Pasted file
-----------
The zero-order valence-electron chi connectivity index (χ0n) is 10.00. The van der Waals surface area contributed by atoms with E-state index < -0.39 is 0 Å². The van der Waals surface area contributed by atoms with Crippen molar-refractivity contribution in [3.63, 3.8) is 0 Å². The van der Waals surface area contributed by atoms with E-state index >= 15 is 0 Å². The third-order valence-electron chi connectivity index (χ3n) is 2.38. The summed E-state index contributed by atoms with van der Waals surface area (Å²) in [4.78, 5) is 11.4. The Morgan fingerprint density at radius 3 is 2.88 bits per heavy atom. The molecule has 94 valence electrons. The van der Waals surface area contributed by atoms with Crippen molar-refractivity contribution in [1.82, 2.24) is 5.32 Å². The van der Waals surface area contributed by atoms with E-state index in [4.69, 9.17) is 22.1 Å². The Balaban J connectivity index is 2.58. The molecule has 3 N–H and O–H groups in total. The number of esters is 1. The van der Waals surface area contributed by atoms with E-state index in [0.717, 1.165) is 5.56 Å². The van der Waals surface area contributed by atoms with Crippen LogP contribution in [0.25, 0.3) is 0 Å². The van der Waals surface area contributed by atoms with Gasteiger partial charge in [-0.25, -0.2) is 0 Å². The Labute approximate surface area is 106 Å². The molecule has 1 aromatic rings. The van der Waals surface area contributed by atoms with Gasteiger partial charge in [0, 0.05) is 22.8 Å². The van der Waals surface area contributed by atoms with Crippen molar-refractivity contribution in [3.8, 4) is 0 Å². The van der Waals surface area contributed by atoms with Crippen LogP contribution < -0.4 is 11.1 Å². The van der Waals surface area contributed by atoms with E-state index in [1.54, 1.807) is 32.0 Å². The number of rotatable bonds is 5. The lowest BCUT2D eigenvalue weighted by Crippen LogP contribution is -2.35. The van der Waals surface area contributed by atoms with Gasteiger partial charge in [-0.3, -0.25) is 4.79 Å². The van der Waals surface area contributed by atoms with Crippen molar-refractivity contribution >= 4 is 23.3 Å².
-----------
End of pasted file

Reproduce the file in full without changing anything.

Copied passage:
The zero-order valence-electron chi connectivity index (χ0n) is 10.00. The van der Waals surface area contributed by atoms with E-state index < -0.39 is 0 Å². The van der Waals surface area contributed by atoms with Crippen molar-refractivity contribution in [3.63, 3.8) is 0 Å². The van der Waals surface area contributed by atoms with E-state index >= 15 is 0 Å². The third-order valence-electron chi connectivity index (χ3n) is 2.38. The summed E-state index contributed by atoms with van der Waals surface area (Å²) in [4.78, 5) is 11.4. The Morgan fingerprint density at radius 3 is 2.88 bits per heavy atom. The molecule has 94 valence electrons. The van der Waals surface area contributed by atoms with Crippen molar-refractivity contribution in [1.82, 2.24) is 5.32 Å². The van der Waals surface area contributed by atoms with E-state index in [4.69, 9.17) is 22.1 Å². The Balaban J connectivity index is 2.58. The molecule has 3 N–H and O–H groups in total. The number of esters is 1. The van der Waals surface area contributed by atoms with E-state index in [0.717, 1.165) is 5.56 Å². The van der Waals surface area contributed by atoms with Crippen LogP contribution in [0.25, 0.3) is 0 Å². The van der Waals surface area contributed by atoms with Gasteiger partial charge in [-0.25, -0.2) is 0 Å². The Labute approximate surface area is 106 Å². The molecule has 1 aromatic rings. The van der Waals surface area contributed by atoms with Gasteiger partial charge in [0, 0.05) is 22.8 Å². The van der Waals surface area contributed by atoms with Crippen molar-refractivity contribution in [3.8, 4) is 0 Å². The van der Waals surface area contributed by atoms with Crippen LogP contribution < -0.4 is 11.1 Å². The van der Waals surface area contributed by atoms with E-state index in [1.54, 1.807) is 32.0 Å². The number of rotatable bonds is 5. The lowest BCUT2D eigenvalue weighted by Crippen LogP contribution is -2.35. The van der Waals surface area contributed by atoms with Gasteiger partial charge in [-0.3, -0.25) is 4.79 Å². The van der Waals surface area contributed by atoms with Crippen molar-refractivity contribution >= 4 is 23.3 Å².